Ultimately, such warnings about American intervention seem a bit beside the point — not because they are wrong in principle, but because the prospect of a US invasion of Libya seems so remote. As of this writing, it is impossible to say what the ultimate outcome in Libya will be — but if foreign troops do become involved, it seems more likely that they will come from European or Middle Eastern states, rather than from the US It is increasingly obvious that in general, calls for the US government to somehow “help” other people’s liberation struggles are couched in what the blogger Daniel Davies calls the Superman Conditional — that is, they make sense only if one assumes that America possesses a power over world events that is very much not in evidence. The revolutions in the Arab world have revealed the extent to which America’s power in the world is declining, and that decline is making old debates seems superfluous. The liberal imperialists — those like Walzer, Paul Berman, and Samantha Power, who dream of imposing American ideas of human rights and liberal democracy at gunpoint — now seem more absurd than dangerous. And as their influence wanes, so the anti-imperialist Left will be able to spend less time agitating against their delusions.

But the bright side of American decline goes well beyond this. Anti-imperialist politics in the United States has long been based on the belief that because activists here live in the “belly of the beast,” we have a special duty to struggle against our government’s manipulation of events abroad. And for all the historical truth of this position, American Leftists and liberals are not exempt from the broader cultural tendency to see their country as exceptional and supremely powerful, and thereby overstate their importance in global events. But if we can overcome this belief in the face of declining American power, we can also begin to overcome the distortions that US imperialism imposed on its domestic Left — chief among them, the redirection of activist energy away from our own country. In my lifetime, many of the major struggles in left-wing youth politics — especially among middle-class activists — have involved solidarity with struggles elsewhere: the anti-Apartheid movement, the anti-sweatshop movement, the anti–Iraq War movement, and so on. Such expressions of solidarity are important and necessary, but it is equally vital not to neglect the struggles closer to home.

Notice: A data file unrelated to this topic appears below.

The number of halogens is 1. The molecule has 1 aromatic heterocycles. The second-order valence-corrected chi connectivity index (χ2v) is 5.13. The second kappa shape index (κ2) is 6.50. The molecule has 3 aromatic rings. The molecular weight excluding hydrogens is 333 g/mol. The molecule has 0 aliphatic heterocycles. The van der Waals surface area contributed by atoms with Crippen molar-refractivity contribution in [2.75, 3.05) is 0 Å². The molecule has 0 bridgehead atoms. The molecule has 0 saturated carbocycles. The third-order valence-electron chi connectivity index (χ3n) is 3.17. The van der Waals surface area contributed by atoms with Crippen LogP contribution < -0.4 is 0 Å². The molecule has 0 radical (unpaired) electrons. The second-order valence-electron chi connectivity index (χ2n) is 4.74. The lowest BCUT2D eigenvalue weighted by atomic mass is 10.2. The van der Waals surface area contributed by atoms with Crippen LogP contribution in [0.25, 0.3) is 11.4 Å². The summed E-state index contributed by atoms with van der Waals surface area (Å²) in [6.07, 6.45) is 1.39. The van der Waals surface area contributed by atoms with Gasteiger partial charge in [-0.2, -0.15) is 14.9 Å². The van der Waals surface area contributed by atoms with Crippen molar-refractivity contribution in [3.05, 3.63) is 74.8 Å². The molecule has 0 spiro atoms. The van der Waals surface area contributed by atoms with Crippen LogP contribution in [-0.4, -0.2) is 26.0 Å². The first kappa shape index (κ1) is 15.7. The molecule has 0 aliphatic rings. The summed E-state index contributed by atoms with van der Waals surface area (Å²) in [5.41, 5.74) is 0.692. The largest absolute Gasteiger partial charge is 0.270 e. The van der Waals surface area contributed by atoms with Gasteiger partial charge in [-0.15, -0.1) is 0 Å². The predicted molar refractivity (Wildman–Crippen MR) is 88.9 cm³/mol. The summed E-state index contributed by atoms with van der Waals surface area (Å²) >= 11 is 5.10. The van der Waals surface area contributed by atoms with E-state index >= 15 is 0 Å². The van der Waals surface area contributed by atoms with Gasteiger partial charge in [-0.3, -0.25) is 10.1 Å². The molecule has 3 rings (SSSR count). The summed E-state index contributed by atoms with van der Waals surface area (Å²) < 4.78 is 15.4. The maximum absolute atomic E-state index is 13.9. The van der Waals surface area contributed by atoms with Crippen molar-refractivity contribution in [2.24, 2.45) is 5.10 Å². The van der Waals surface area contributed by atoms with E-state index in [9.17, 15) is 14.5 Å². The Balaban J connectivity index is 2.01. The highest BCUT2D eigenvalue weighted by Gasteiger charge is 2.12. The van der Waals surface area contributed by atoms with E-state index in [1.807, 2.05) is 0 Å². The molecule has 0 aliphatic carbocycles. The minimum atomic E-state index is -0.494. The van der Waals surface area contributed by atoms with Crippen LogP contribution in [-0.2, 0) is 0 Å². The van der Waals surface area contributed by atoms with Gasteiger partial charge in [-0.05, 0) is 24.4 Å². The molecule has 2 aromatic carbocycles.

Just as the Middle East was exploding in upheaval, Wisconsin saw a revival of mass protest unlike any we have seen in some time. There were plenty of jokes about the spread of unrest from Cairo to Madison, but perhaps the comparison is less silly than it appears. By revealing the increasing impotence and irrelevance of the American empire, the people of Egypt and Libya helped free us to concentrate on our own domestic struggles. Out of the chaotic swirl of messages that emanated from Tahrir Square after January 25, this is the one that Americans needed to hear most of all: this is our revolution, and we neither want nor need your intervention either for or against us.